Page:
Marilyn Anderson

THE 2014 LEMBERG MEDAL: MARILYN ANDERSON

Department of Biochemistry
La Trobe University

Professor Marilyn Anderson FAA FTSE is a Professor of Biochemistry at La Trobe University and is Chief Science Officer of Hexima, an agribiotechnology company that she founded with Professor Adrienne Clarke in 1998.

Marilyn completed her BSc Hons in Biochemistry at the University of Melbourne and moved to La Trobe University with her supervisor, Professor Bruce Stone, who was the Foundation Professor of the newly established Department of Biochemistry. Her PhD studies were focused on polysaccharide hydrolases and carbohydrate chemistry. She continued her work on polysaccharide hydrolases during her first postdoctoral position at the University of Miami, but jumped into the newly emerging field of molecular biology after hearing inspiring lectures from Paul Berg, Francis Crick, James Watson and others at the annual Miami Winter Symposium. Her second postdoctoral position at the University of Miami was an introduction to the SV40 virus and oncogenes and led to a third postdoctoral position at Cold Spring Harbor with Bill Topp on the oncogenes from adenovirus. In 1982, she returned to Australia to join Professor Adrienne Clarke and set up molecular biology at the newly formed Plant Cell Biology Research Centre at the University of Melbourne. The work in the Centre led to the discovery of the genes that control self-incompatibility in flowering plants. This is a genetic system that allows the female reproductive tissue to recognise and reject self-pollen; an elegant system to ensure outbreeding and hybrid vigour in the progeny of up to half of all flowering plant species.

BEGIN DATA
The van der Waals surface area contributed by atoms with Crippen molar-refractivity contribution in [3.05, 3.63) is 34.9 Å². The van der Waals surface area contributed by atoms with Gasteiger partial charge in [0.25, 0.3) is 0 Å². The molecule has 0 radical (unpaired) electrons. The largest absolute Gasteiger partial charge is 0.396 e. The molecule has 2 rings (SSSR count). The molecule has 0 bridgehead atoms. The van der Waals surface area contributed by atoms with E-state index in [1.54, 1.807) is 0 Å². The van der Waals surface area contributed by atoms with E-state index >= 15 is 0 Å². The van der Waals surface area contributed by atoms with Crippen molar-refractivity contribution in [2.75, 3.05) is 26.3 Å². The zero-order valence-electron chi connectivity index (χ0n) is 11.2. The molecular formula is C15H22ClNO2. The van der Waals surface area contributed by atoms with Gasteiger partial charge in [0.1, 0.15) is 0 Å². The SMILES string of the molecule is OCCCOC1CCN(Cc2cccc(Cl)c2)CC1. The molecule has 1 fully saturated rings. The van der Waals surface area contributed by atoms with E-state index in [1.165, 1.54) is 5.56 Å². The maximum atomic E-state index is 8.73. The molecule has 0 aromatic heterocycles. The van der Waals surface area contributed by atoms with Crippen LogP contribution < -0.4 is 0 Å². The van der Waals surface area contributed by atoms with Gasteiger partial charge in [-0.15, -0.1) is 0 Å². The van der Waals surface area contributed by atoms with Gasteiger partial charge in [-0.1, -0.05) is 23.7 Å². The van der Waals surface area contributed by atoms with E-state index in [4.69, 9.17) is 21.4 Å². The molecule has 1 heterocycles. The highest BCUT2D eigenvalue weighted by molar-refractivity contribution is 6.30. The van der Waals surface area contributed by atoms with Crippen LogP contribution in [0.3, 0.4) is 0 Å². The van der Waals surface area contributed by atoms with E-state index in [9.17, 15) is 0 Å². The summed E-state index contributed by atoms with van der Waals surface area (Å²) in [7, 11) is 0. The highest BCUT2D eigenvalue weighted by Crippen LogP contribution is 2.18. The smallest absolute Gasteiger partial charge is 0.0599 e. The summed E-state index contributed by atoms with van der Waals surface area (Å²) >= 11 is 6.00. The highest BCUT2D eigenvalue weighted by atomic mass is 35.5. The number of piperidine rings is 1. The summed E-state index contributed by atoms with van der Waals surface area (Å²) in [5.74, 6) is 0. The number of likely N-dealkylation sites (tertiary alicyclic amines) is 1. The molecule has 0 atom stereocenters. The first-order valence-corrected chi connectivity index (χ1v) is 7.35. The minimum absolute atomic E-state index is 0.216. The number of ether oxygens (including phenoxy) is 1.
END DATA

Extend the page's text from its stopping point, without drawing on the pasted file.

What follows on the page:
In 1995, Marilyn returned to the Department of Biochemistry at La Trobe University. Her current work is focussed on defence molecules produced by plants for protection against insect pests and fungal pathogens. This interest was a spin off from the work on genes that control pollination in flowering plants. She discovered that the female sexual tissues produce high concentrations of molecules which protect the reproductive capacity of the plants under adverse conditions in the field. Her current research spans the spectrum from basic work on the structure and mechanism of action of these molecules, to the practical application of creating crop plants which are protected from losses in the field due to predation and fungal disease. This practical application is being developed within the company Hexima by 30 talented scientists and students housed at La Trobe University.

Marilyn is a Fellow of the Australian Academy of Technological Sciences and Engineering, a Fellow of the Australian Academy of Science and a Fellow of the Australian Institute of Company Directors.